Vacant pieces of land may seem like a good investment, but every investment also comes with different types of risk. This is why it is vital to protect your investment with insurance that will minimize your liability. So insuring land that you own would be an important decision.
First, If anything happens on your property, you are responsible for it. If someone has an accident on the land and breaks their leg, you are solely responsible. For example, if there is a hunter that accidentally slips and falls while hunting, you may be sued. If a driver crashes on a tree on your property, you might be sued. This may end up costing you so much more in the long run, which is why it is vital to keep you protected even when there are no structures built or erected.
Second, there are events that are out of our control such as natural disasters that may put your land and other properties at risk. If your property is not maintained and filled with weeds and grasses, there is a likely chance that a wildfire may occur from a lightning strike due to weather that affects other properties due to the fire, you are held liable.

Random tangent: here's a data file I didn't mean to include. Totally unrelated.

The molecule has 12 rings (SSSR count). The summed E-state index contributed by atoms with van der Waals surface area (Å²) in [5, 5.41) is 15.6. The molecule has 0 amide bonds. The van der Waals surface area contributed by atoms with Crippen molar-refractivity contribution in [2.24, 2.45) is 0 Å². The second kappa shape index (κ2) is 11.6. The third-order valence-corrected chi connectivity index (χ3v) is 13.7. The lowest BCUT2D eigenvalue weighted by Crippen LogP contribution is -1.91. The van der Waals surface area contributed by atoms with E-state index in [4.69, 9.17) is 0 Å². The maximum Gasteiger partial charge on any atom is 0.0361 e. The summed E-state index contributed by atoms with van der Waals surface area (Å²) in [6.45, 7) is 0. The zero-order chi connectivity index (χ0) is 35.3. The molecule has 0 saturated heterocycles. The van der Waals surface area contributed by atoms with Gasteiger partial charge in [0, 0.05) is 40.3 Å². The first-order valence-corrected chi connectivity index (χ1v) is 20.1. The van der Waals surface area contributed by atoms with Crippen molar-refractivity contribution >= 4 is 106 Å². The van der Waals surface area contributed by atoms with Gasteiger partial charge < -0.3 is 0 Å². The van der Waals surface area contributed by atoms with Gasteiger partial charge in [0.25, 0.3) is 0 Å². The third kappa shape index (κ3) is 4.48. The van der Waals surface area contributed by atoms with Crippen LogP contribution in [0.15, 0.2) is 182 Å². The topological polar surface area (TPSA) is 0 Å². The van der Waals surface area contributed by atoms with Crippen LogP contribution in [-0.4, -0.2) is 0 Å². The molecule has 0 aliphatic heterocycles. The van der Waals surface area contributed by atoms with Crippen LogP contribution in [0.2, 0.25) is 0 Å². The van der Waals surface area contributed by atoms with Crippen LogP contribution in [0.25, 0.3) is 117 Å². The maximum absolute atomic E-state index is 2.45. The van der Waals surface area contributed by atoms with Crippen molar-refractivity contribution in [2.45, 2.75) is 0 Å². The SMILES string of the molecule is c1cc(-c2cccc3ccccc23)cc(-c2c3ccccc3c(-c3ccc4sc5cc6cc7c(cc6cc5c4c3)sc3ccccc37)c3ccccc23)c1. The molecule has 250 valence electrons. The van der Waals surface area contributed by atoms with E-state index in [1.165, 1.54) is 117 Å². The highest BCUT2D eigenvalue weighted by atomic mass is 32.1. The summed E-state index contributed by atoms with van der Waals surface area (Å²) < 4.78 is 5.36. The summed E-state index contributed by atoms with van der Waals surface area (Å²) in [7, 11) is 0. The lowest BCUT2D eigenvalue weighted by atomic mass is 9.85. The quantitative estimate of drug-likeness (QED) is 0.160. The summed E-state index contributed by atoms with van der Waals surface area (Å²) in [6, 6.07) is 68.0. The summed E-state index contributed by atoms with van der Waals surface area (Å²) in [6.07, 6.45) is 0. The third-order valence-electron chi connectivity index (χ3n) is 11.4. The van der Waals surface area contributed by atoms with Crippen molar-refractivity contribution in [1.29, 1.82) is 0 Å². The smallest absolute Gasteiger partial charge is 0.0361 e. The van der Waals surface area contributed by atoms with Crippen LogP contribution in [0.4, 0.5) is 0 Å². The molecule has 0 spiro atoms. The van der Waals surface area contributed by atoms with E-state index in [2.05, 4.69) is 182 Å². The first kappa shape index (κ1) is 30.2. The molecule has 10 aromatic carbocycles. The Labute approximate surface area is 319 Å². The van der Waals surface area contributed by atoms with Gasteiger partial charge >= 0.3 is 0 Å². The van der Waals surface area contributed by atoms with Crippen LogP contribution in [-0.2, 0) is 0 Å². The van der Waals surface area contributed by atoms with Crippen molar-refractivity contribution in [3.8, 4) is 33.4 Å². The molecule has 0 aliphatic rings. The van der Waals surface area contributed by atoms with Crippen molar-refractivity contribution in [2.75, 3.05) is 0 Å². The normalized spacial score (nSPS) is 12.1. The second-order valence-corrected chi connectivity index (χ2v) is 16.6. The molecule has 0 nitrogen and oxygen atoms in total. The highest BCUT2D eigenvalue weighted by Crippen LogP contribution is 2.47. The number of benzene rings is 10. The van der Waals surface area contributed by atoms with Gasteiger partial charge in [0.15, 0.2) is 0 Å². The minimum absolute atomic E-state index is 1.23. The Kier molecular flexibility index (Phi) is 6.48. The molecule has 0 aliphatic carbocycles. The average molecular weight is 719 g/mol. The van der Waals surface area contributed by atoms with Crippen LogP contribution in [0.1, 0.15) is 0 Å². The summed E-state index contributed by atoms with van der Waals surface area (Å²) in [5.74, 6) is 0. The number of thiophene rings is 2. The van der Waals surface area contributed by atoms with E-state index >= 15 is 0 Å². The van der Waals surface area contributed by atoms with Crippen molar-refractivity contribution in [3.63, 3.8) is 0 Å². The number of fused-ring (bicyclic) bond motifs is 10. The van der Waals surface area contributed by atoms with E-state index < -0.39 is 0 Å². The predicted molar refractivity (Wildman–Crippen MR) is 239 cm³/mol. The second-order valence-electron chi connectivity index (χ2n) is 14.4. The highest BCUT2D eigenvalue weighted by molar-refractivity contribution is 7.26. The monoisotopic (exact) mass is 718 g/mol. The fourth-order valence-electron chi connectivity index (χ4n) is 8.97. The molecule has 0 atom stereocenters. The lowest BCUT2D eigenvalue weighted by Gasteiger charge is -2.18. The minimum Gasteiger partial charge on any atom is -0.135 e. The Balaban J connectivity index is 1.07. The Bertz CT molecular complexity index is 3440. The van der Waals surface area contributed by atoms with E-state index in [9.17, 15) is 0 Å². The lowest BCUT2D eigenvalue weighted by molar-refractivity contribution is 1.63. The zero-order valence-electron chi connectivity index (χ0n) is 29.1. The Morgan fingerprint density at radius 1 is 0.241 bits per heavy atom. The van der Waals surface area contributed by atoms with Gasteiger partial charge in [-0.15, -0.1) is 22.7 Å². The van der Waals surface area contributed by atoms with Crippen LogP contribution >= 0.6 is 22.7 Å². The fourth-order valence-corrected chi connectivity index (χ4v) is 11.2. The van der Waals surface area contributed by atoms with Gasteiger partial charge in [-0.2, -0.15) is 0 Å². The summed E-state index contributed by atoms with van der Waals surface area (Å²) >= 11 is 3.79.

Basically, your vacant land insurance works as your personal liability insurance on land protection. It protects you against legal costs that may fall on your shoulder if an accident occurs on the insuring land. When you have vacant land that is used constantly, it is important to check the potential danger on the property and ensure a well maintained area.